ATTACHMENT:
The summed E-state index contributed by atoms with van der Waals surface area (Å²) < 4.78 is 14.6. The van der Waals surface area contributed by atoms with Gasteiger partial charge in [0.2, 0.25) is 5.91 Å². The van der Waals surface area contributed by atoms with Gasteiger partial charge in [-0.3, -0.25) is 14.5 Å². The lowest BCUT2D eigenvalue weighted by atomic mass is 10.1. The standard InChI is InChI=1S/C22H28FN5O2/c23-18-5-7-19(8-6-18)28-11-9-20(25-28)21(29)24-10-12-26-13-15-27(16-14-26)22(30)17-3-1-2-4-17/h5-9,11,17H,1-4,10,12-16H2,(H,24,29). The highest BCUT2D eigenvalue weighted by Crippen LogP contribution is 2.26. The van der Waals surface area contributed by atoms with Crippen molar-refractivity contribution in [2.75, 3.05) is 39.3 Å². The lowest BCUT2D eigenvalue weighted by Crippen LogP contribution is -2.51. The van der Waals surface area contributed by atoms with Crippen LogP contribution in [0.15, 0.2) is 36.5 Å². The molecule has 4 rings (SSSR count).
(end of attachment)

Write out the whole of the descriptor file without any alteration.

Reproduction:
The summed E-state index contributed by atoms with van der Waals surface area (Å²) < 4.78 is 14.6. The van der Waals surface area contributed by atoms with Gasteiger partial charge in [0.2, 0.25) is 5.91 Å². The van der Waals surface area contributed by atoms with Gasteiger partial charge in [-0.3, -0.25) is 14.5 Å². The lowest BCUT2D eigenvalue weighted by atomic mass is 10.1. The standard InChI is InChI=1S/C22H28FN5O2/c23-18-5-7-19(8-6-18)28-11-9-20(25-28)21(29)24-10-12-26-13-15-27(16-14-26)22(30)17-3-1-2-4-17/h5-9,11,17H,1-4,10,12-16H2,(H,24,29). The highest BCUT2D eigenvalue weighted by Crippen LogP contribution is 2.26. The van der Waals surface area contributed by atoms with Crippen molar-refractivity contribution in [2.75, 3.05) is 39.3 Å². The lowest BCUT2D eigenvalue weighted by Crippen LogP contribution is -2.51. The van der Waals surface area contributed by atoms with Crippen LogP contribution in [0.15, 0.2) is 36.5 Å². The molecule has 4 rings (SSSR count).